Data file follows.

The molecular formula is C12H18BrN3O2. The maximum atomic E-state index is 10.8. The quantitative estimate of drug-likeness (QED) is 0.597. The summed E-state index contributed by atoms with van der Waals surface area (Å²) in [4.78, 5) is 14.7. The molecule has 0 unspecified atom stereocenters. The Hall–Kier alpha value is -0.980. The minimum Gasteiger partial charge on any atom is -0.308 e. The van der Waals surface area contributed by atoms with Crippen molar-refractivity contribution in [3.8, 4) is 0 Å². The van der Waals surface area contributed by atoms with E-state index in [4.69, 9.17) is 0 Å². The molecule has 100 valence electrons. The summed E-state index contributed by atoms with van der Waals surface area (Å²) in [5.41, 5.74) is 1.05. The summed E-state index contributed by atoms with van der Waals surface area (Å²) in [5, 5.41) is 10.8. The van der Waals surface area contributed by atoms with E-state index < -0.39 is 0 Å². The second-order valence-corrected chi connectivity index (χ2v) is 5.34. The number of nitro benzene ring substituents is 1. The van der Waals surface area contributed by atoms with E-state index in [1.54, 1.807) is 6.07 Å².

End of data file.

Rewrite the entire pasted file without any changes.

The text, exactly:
The molecular formula is C12H18BrN3O2. The maximum atomic E-state index is 10.8. The quantitative estimate of drug-likeness (QED) is 0.597. The summed E-state index contributed by atoms with van der Waals surface area (Å²) in [4.78, 5) is 14.7. The molecule has 0 unspecified atom stereocenters. The Hall–Kier alpha value is -0.980. The minimum Gasteiger partial charge on any atom is -0.308 e. The van der Waals surface area contributed by atoms with Crippen molar-refractivity contribution in [3.8, 4) is 0 Å². The van der Waals surface area contributed by atoms with E-state index in [4.69, 9.17) is 0 Å². The molecule has 100 valence electrons. The summed E-state index contributed by atoms with van der Waals surface area (Å²) in [5.41, 5.74) is 1.05. The summed E-state index contributed by atoms with van der Waals surface area (Å²) in [5, 5.41) is 10.8. The van der Waals surface area contributed by atoms with E-state index < -0.39 is 0 Å². The second-order valence-corrected chi connectivity index (χ2v) is 5.34. The number of nitro benzene ring substituents is 1. The van der Waals surface area contributed by atoms with E-state index in [1.54, 1.807) is 6.07 Å².